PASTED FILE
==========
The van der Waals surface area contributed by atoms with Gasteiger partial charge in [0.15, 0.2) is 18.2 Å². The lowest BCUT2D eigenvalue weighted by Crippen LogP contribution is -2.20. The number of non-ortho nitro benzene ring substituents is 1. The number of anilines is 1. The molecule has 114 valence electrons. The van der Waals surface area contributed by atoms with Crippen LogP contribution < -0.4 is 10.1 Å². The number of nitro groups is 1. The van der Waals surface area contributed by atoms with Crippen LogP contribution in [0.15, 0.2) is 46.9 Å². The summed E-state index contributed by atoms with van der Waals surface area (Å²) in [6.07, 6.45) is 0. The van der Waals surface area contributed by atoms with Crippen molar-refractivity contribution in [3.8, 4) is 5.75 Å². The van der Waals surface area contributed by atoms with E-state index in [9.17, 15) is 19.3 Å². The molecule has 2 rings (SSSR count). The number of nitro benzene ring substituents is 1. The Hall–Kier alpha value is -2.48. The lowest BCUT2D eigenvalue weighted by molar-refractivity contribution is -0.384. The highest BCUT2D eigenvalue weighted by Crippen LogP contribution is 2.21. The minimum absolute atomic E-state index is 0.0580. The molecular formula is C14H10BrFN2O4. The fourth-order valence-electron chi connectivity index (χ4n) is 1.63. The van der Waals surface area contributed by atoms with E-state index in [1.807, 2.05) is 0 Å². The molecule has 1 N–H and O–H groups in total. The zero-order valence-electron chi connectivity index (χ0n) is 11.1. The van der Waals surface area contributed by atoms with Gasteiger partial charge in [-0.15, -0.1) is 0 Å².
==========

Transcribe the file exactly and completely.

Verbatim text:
The van der Waals surface area contributed by atoms with Gasteiger partial charge in [0.15, 0.2) is 18.2 Å². The lowest BCUT2D eigenvalue weighted by Crippen LogP contribution is -2.20. The number of non-ortho nitro benzene ring substituents is 1. The number of anilines is 1. The molecule has 114 valence electrons. The van der Waals surface area contributed by atoms with Crippen LogP contribution < -0.4 is 10.1 Å². The number of nitro groups is 1. The van der Waals surface area contributed by atoms with Crippen LogP contribution in [0.15, 0.2) is 46.9 Å². The summed E-state index contributed by atoms with van der Waals surface area (Å²) in [6.07, 6.45) is 0. The van der Waals surface area contributed by atoms with Crippen molar-refractivity contribution in [3.8, 4) is 5.75 Å². The van der Waals surface area contributed by atoms with E-state index in [9.17, 15) is 19.3 Å². The molecule has 2 rings (SSSR count). The number of nitro benzene ring substituents is 1. The Hall–Kier alpha value is -2.48. The lowest BCUT2D eigenvalue weighted by molar-refractivity contribution is -0.384. The highest BCUT2D eigenvalue weighted by Crippen LogP contribution is 2.21. The minimum absolute atomic E-state index is 0.0580. The molecular formula is C14H10BrFN2O4. The fourth-order valence-electron chi connectivity index (χ4n) is 1.63. The van der Waals surface area contributed by atoms with E-state index in [1.807, 2.05) is 0 Å². The molecule has 1 N–H and O–H groups in total. The zero-order valence-electron chi connectivity index (χ0n) is 11.1. The van der Waals surface area contributed by atoms with Gasteiger partial charge in [-0.15, -0.1) is 0 Å².